Gregor and I will begin our journey next Thursday in the 2016 US Open at 8:46 EDT off the tenth tee at Oakmont County Club on June 16th. We are paired with fellow Daly City sectional qualifier Mark Anguiano, who also carded a -9 total for his two rounds. We also have a player TBD, not sure what that means, but I think a player can still qualify for the open this weekend at the St. Jude Classic. In the group in front of us will be some other unknown players, Zack Johnson, Bryson DeChambeau and this guy Jordan Spieth.
What a great opportunity to play behind the former world #1, that would like to get back to his #1 spot and defend his title here at the famed Oakmont course. I played this beast in the 2003 US Amateur, and one player out of 312 broke par, and not by much. Why is this track so hard? Well for many reasons, including fast sloping greens from back to front, sloping fairways that only hold shots with the proper trajectory and spin. Very difficult greens to putt and read, especially as the speed of the greens change from day to day. On this course you MUST have a very solid game plan, and stick to it. The USGA will set the course up quite differently each day, with the aim to identify the best players in the world, not embarrass them (so they say).
When I played in the 2003 US Amateur, I did so without the benefit of a practice round, as somehow my clubs got routed from San Francisco to Europe for a few days, and somehow missed the plane heading to Pittsburg. I was terrified about holes 7-9 as I was told repeatedly how tough they were. I got to #7 even on my round, but mentally had no game plan for these holes and let them destroy my round going double bogey, double bogey, bogey. On this tough track, you must limit the damage once your out of position. It will be key for players to have an escape route on each hole, somewhere they can advance their ball to for a chance at a par or bogey. Personally I feel Speith did not have a plan for what he would do if he ever hit his shot in the water on #12 at Augusta. The drop he took, clearly was a mistake, and he paid dearly for it.
The biggest key to Oakmont will be position off the tee, regardless of what club you need to hit to accomplish this. The rough is going to be brutally thick and long, and will only entice the players to make bigger mistakes. For Gregor and I, we will hopefully not be lured into the temptation of exacerbating a mistake and compounding it. You can survive with bogey, but not doubles. Gregor has all the tools in his arsenal, to hit the shots necessary to shot solid low scores here, but patience will be the key to this test. I know you hear it all the time from all the commentators that have competed out there, and its true, patience is a VERY difficult thing to have when you are faced with some many obstacles you’ve perhaps never seen before.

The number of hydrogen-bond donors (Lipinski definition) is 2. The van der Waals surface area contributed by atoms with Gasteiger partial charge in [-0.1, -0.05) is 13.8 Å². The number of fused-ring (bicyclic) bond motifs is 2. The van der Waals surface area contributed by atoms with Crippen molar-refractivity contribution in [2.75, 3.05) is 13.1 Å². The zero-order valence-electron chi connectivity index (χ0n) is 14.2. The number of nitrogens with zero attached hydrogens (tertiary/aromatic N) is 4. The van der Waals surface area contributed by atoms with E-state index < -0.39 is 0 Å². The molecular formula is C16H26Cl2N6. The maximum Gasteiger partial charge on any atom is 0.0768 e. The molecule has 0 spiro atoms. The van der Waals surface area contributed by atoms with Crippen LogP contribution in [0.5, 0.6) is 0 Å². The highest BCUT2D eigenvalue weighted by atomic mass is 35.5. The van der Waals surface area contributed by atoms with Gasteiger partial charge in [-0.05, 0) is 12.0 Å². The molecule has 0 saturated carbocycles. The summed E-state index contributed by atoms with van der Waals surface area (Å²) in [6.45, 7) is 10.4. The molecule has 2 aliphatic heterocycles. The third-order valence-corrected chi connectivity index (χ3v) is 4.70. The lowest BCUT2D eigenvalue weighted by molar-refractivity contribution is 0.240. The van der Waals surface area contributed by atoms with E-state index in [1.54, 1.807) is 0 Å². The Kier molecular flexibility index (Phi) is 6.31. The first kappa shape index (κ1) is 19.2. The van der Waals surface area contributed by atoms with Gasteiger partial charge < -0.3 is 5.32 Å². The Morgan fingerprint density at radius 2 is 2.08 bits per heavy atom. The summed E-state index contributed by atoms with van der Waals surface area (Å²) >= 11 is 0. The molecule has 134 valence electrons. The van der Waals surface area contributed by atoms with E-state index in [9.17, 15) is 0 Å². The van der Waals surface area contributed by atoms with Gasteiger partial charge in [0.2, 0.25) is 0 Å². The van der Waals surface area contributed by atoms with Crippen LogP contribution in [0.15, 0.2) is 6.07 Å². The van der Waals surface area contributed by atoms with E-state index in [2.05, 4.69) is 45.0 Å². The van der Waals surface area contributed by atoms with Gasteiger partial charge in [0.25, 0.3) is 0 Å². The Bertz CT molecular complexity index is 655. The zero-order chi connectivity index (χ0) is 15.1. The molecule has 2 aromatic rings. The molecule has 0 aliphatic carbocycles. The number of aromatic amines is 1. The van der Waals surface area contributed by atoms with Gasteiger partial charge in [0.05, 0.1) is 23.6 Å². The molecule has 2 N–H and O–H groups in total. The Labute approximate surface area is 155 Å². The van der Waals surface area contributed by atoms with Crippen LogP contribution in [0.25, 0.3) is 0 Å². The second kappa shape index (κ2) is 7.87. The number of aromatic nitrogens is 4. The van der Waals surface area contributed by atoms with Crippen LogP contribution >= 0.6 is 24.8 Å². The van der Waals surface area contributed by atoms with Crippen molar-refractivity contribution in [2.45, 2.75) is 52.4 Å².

Gregor has the benefit of a very positive experience in the 2011 US Amateur at Erin Hills he qualified for match play with a two round total of -10 and was medalist. Now after a nine under par total to reach the open over two rounds, I feel he is mentally ready for this next challenge. My job will many, but especially to keep him in the moment, and keep him focused on his great tempo, as everything will speed up. I’ll never forget my first professional major, the 2009 Senior Open at Sunningdale, I met Gary Hallberg on the driving range, as we have a close mutual friend. He told me that everything will get very quick, and that I need to move in slow motion, and think and walk slow. I tried, but my first tee shot with a grandstand around me was too much, I duck hooked both my tee shots on this reachable par five opening hole.
We will have four days on the course to come up with every conceivable situation on each hole out there, which will be a lot of work. We have planned a meeting with legendary Oakmont & Seminole head golf professional Bob Ford, who in my mind is the best club pro in the United States, and I believe can provide us with some exceptional insight into how each hole can play, and change during the tournament.
I’m on a flight to Pittsburg tomorrow morning and will be ready to get to work early Sunday morning. Please stay tuned for more on “Inside the ropes – the Cinderella story”